This costume features a total of three hook and eye closures to secure the black neck collar. This large a number of closures is not typically seen on regular TOS tunics (frequently just a single closure; occasionally a pair of them); so it is possible that the presence of three might be some minor indicator of costumes that were created for a Kirk or a starring role character. The closures on this tunic are shown below along with a screenshot of William Shatner from the early 1st season episode “Mudd’s Women” in which it is evident by the visible metal surfaces that his velour tunic has also been outfitted with three hook and eye closures:
9. Captain Kirk Braid screen match to 1st Season “This Side of Paradise”.
As seen in the comparison photo below, the exact braid construction found on the right cuff of this tunic precisely matches that visible in the screen capture from the 1st season TOS episode “This Side of Paradise”; where a close up view of Kirk’s hand operating the transporter controls is the focus of the screenshot. There are literally dozens and dozens of matching characteristics that may be discerned upon close examination of the images – including contours of the gold mylar all along the outside bands of braid, contours on the individual pieces of braid forming the middle band, relative spacing between pieces of braid and main features/contours on braid, prominent thread line locations and thread paths, areas of prominent colored thread and even some soiling / spotting on the velour fabric itself. By any reasonable analysis, this screen match alone with all of its successful points of comparison should be considered sufficient to confirm the use of this tunic on screen as a 1st season Captain Kirk.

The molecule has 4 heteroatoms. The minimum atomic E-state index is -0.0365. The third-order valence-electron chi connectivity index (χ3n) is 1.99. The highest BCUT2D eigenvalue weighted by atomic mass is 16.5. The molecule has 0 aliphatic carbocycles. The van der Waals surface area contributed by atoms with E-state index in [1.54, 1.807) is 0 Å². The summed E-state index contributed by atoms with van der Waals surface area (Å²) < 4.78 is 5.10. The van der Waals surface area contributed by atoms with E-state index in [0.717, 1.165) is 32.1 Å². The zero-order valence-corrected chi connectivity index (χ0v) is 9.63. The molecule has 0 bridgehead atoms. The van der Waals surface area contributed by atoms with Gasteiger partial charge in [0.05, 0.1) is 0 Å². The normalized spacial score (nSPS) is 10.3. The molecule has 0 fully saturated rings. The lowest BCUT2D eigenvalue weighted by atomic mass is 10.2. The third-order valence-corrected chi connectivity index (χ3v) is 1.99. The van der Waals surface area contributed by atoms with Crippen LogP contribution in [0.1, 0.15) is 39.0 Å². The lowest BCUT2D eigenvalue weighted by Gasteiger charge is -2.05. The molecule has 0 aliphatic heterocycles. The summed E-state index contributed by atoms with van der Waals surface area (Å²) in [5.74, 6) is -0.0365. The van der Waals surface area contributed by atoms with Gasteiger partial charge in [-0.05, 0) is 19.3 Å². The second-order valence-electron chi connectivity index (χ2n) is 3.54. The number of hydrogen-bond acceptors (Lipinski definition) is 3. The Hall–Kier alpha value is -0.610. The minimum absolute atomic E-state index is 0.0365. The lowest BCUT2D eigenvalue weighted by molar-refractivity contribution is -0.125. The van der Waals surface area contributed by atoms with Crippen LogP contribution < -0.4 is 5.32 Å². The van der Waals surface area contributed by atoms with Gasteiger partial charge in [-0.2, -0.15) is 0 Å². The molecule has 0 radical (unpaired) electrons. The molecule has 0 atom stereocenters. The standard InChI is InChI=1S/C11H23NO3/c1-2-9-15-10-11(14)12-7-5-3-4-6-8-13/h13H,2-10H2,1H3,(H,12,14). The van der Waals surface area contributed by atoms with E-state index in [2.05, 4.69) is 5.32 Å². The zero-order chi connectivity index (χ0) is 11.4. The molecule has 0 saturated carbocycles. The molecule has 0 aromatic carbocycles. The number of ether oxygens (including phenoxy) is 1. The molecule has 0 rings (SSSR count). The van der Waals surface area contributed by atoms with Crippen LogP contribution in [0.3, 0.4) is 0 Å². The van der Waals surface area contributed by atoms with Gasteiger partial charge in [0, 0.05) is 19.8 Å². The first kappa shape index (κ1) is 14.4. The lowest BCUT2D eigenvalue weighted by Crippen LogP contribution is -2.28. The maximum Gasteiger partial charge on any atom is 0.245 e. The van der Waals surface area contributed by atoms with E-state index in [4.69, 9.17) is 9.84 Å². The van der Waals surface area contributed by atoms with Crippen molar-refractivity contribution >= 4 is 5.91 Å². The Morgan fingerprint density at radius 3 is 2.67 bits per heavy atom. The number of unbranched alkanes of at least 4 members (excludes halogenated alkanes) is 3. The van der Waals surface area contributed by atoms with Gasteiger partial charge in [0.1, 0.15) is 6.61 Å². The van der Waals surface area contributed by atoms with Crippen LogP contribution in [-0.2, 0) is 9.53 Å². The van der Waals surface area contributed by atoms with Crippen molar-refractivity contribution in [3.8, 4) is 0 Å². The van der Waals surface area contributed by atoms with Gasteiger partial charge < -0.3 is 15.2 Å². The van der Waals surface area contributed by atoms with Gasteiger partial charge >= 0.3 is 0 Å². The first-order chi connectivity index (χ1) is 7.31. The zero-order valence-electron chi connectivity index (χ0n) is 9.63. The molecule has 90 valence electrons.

10. DOUBLE GUSSETS
This tunic features a double gusset design; or the presence of three seam lines running from the armpit area down the torso on each side of the costume – a design characteristic that is considered by knowledgeable Star Trek experts to be only present on those TOS command tunics specifically tailored for wear by William Shatner. The double gussets on this tunic, as well as two photos in which this unique construction detail is visible on William Shatner in costume, is shown below.
11. Evidence of significant costume use and manual repairs on the soundstage
As seen in the images below, this costume bears evidence of not only machine sewn construction but also hand sewn work. While the machined elements are reflective of the initial fabrication of the tunic, the hand sewn portions speak to the subsequent repairs and adjustments made “on the fly” – sometimes while the actor was still wearing the garment on the soundstage – and their presence is entirely consistent with screen used TOS costumes.
As a side note, as was the practice on the Desilu soundstage, when a “hero” tunic such as this became sufficiently distressed or well worn to merit its replacement, it would likely be relegated for use by stunt actors or redressed for background use. This practice was certainly known to take place during the production of TOS, where budgetary constraints were famously much more pressing than on later series in the franchise; though the practice of relegating well worn costumes from leading actors to stuntmen has also been confirmed on the most recent Trek series such as Star Trek: Enterprise. Behind the scenes books such as Justman and Solows “Inside Star Trek: The Real Story” and Roddenberry and Whitfields “The Making of Star Trek” famously recount the “dumpster-diving” exploits of Jefferies, Justman, Dwyer, Theiss et al to secure discarded styrofoam office equipment packing inserts for use to spray paint as TOS Engine Room brightly colored wall mounted devices, or cannibalize screen used Eminiar weapons for parts to produce new Klingon disruptors, or employ inexpensive orange shower curtain material to fabricate the biohazard suits seen in “The Naked Time”. Thus it is quite likely that this costume was worn by another actor over the course of its useful life on the Desilu soundstage. But it would not be likely at all that a gusseted “hero” Captain Kirk tunic would be fabricated solely for stunt use and was not worn by William Shatner.
12. Overall size – The overall size of this tunic has been found to match that of a Shatner-worn Kirk costume from Star Trek: The Motion Picture.
There is more info to come. Stay tuned for the next post.